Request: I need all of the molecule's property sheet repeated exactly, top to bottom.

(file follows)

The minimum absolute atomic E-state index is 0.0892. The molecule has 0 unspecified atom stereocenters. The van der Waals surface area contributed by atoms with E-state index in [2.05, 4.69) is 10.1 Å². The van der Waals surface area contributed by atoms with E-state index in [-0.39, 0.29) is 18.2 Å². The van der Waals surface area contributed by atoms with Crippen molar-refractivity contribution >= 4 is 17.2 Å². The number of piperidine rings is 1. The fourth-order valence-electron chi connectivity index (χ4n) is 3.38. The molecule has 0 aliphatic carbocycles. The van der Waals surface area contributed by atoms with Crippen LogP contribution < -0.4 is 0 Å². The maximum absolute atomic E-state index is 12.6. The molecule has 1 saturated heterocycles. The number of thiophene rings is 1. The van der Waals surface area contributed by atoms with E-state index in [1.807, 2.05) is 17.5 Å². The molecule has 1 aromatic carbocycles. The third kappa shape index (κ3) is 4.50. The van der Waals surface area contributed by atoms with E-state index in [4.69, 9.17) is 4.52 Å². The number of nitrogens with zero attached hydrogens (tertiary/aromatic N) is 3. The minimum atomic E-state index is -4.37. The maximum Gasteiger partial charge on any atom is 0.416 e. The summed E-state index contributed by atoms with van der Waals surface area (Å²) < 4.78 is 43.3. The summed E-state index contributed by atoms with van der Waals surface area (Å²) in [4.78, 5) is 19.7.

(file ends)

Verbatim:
The minimum absolute atomic E-state index is 0.0892. The molecule has 0 unspecified atom stereocenters. The van der Waals surface area contributed by atoms with E-state index in [2.05, 4.69) is 10.1 Å². The van der Waals surface area contributed by atoms with E-state index in [-0.39, 0.29) is 18.2 Å². The van der Waals surface area contributed by atoms with Crippen molar-refractivity contribution >= 4 is 17.2 Å². The number of piperidine rings is 1. The fourth-order valence-electron chi connectivity index (χ4n) is 3.38. The molecule has 0 aliphatic carbocycles. The van der Waals surface area contributed by atoms with Crippen LogP contribution < -0.4 is 0 Å². The maximum absolute atomic E-state index is 12.6. The molecule has 1 saturated heterocycles. The number of thiophene rings is 1. The van der Waals surface area contributed by atoms with E-state index in [1.807, 2.05) is 17.5 Å². The molecule has 1 aromatic carbocycles. The third kappa shape index (κ3) is 4.50. The van der Waals surface area contributed by atoms with E-state index in [4.69, 9.17) is 4.52 Å². The number of nitrogens with zero attached hydrogens (tertiary/aromatic N) is 3. The minimum atomic E-state index is -4.37. The maximum Gasteiger partial charge on any atom is 0.416 e. The summed E-state index contributed by atoms with van der Waals surface area (Å²) < 4.78 is 43.3. The summed E-state index contributed by atoms with van der Waals surface area (Å²) in [4.78, 5) is 19.7.